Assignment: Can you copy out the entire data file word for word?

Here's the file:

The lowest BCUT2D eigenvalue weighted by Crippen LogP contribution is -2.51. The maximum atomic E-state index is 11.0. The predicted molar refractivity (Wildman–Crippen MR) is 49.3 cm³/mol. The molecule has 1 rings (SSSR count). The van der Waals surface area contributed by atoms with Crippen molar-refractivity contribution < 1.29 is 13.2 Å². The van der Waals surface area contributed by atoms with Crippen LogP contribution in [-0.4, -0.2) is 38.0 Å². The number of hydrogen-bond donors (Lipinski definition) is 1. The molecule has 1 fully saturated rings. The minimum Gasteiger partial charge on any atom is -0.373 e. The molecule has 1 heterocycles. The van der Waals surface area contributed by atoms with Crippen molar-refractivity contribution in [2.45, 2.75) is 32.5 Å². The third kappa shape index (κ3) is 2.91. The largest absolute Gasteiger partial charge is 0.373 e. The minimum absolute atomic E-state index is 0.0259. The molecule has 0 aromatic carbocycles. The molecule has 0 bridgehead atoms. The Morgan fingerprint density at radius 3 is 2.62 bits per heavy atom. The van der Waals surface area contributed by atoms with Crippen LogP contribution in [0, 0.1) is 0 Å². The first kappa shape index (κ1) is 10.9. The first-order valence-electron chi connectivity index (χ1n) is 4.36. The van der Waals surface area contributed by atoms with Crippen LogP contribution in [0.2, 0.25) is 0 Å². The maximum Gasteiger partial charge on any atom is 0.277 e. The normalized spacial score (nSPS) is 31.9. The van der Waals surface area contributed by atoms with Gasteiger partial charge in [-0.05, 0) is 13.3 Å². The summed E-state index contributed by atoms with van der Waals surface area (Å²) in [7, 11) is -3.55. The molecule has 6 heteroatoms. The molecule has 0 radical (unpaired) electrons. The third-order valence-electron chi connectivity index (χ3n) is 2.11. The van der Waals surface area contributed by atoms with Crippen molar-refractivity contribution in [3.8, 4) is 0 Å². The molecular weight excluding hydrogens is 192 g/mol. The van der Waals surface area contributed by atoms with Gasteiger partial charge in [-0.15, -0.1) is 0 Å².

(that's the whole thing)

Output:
The lowest BCUT2D eigenvalue weighted by Crippen LogP contribution is -2.51. The maximum atomic E-state index is 11.0. The predicted molar refractivity (Wildman–Crippen MR) is 49.3 cm³/mol. The molecule has 1 rings (SSSR count). The van der Waals surface area contributed by atoms with Crippen molar-refractivity contribution < 1.29 is 13.2 Å². The van der Waals surface area contributed by atoms with Crippen LogP contribution in [-0.4, -0.2) is 38.0 Å². The number of hydrogen-bond donors (Lipinski definition) is 1. The molecule has 1 fully saturated rings. The minimum Gasteiger partial charge on any atom is -0.373 e. The molecule has 1 heterocycles. The van der Waals surface area contributed by atoms with Crippen molar-refractivity contribution in [2.45, 2.75) is 32.5 Å². The third kappa shape index (κ3) is 2.91. The largest absolute Gasteiger partial charge is 0.373 e. The minimum absolute atomic E-state index is 0.0259. The molecule has 0 aromatic carbocycles. The molecule has 0 bridgehead atoms. The Morgan fingerprint density at radius 3 is 2.62 bits per heavy atom. The van der Waals surface area contributed by atoms with Crippen LogP contribution in [0, 0.1) is 0 Å². The first kappa shape index (κ1) is 10.9. The first-order valence-electron chi connectivity index (χ1n) is 4.36. The van der Waals surface area contributed by atoms with Crippen LogP contribution in [0.2, 0.25) is 0 Å². The maximum Gasteiger partial charge on any atom is 0.277 e. The normalized spacial score (nSPS) is 31.9. The van der Waals surface area contributed by atoms with Gasteiger partial charge in [-0.05, 0) is 13.3 Å². The summed E-state index contributed by atoms with van der Waals surface area (Å²) in [7, 11) is -3.55. The molecule has 6 heteroatoms. The molecule has 0 radical (unpaired) electrons. The third-order valence-electron chi connectivity index (χ3n) is 2.11. The van der Waals surface area contributed by atoms with Crippen molar-refractivity contribution in [3.8, 4) is 0 Å². The molecular weight excluding hydrogens is 192 g/mol. The van der Waals surface area contributed by atoms with Gasteiger partial charge in [-0.15, -0.1) is 0 Å².